New California law could raise fast-food minimum wage to $22 an hour

Peninsula Premier Admin

In a move the restaurant industry warns could raise fast-food prices, California’s governor signed into law a bill creating a “Fast Food Council” to determine standards for pay, hours, and working conditions for the state’s fast food workers.Under the legislation, the council could raise the minimum wage for fast food workers to up to $22 an hour — well above the $15 an hour in the state for employers with more than 26 workers.The new standards apply to chains with at least 100 locations nationally.“Today’s action gives hardworking fast-food workers a stronger voice and seat at the table to set fair wages and critical health and safety standards across the industry, “said Governor Gavin Newsom, who is also a restaurant owner. “I’m proud to sign this legislation on Labor Day, when we pay tribute to the workers who keep our state running as we build a stronger, more inclusive economy for all Californians.”But the restaurant industry has spoken out against the law. Last week, McDonald’s USA President Joe Erlinger called the legislation “lopsided, hypocritical, and ill-conceived.” He believes the creation of the council will “hurt everyone” because the new standards will apply to large restaurant chains, and not to those with fewer than 100 locations.The International Franchise Association also took issue with the bill, calling it a “discriminatory measure designed to target the franchise business model.”IFA president and CEO Matthew Haller said in a statement that the bill would hurt smaller franchise operators and pointed to a study that suggested higher wages could lead to 20% increases in menu prices. The National Restaurant Association is also against the bill.But dozens of advocacy groups including the Economic Policy Institute, the National Employment Law Project and One Fair Wage urged the state in January to pass the bill.

In a move the restaurant industry warns could raise fast-food prices, California’s governor signed into law a bill creating a “Fast Food Council” to determine standards for pay, hours, and working conditions for the state’s fast food workers.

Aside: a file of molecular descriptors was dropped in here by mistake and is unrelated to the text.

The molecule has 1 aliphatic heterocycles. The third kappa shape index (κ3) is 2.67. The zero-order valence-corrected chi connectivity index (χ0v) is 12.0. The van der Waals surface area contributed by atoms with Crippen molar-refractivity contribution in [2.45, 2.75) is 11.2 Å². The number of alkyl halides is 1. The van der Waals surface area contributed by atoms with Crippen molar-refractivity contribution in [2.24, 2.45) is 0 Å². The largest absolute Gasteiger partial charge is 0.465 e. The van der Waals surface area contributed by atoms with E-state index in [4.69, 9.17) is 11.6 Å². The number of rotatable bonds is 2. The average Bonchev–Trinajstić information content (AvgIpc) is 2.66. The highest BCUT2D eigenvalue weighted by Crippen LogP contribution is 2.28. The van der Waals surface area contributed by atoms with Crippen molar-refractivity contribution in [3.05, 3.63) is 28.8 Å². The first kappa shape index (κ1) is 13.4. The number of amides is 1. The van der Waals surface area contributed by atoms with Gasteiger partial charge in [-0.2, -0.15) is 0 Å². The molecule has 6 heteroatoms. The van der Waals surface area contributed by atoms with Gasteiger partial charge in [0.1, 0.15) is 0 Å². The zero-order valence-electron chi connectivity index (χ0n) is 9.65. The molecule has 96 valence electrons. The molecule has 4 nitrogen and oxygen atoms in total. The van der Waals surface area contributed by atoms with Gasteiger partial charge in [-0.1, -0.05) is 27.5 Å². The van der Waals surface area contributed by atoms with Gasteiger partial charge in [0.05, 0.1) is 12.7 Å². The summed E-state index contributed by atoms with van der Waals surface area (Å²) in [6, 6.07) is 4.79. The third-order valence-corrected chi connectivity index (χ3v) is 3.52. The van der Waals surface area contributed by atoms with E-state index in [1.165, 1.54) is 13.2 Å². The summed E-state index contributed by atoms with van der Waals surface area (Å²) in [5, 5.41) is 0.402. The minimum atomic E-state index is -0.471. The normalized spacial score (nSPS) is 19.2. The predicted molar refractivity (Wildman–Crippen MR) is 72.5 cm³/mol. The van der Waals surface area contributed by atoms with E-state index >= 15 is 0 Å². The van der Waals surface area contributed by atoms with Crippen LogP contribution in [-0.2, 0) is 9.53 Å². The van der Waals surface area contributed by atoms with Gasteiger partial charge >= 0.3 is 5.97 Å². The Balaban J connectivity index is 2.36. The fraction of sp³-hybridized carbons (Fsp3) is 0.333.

Under the legislation, the council could raise the minimum wage for fast food workers to up to $22 an hour — well above the $15 an hour in the state for employers with more than 26 workers.

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The new standards apply to chains with at least 100 locations nationally.

“Today’s action gives hardworking fast-food workers a stronger voice and seat at the table to set fair wages and critical health and safety standards across the industry, “said Governor Gavin Newsom, who is also a restaurant owner. “I’m proud to sign this legislation on Labor Day, when we pay tribute to the workers who keep our state running as we build a stronger, more inclusive economy for all Californians.”

But the restaurant industry has spoken out against the law. Last week, McDonald’s USA President Joe Erlinger called the legislation “lopsided, hypocritical, and ill-conceived.” He believes the creation of the council will “hurt everyone” because the new standards will apply to large restaurant chains, and not to those with fewer than 100 locations.

The International Franchise Association also took issue with the bill, calling it a “discriminatory measure designed to target the franchise business model.”

IFA president and CEO Matthew Haller said in a statement that the bill would hurt smaller franchise operators and pointed to a study that suggested higher wages could lead to 20% increases in menu prices. The National Restaurant Association is also against the bill.

But dozens of advocacy groups including the Economic Policy Institute, the National Employment Law Project and One Fair Wage urged the state in January to pass the bill.

Contributed by local news sources

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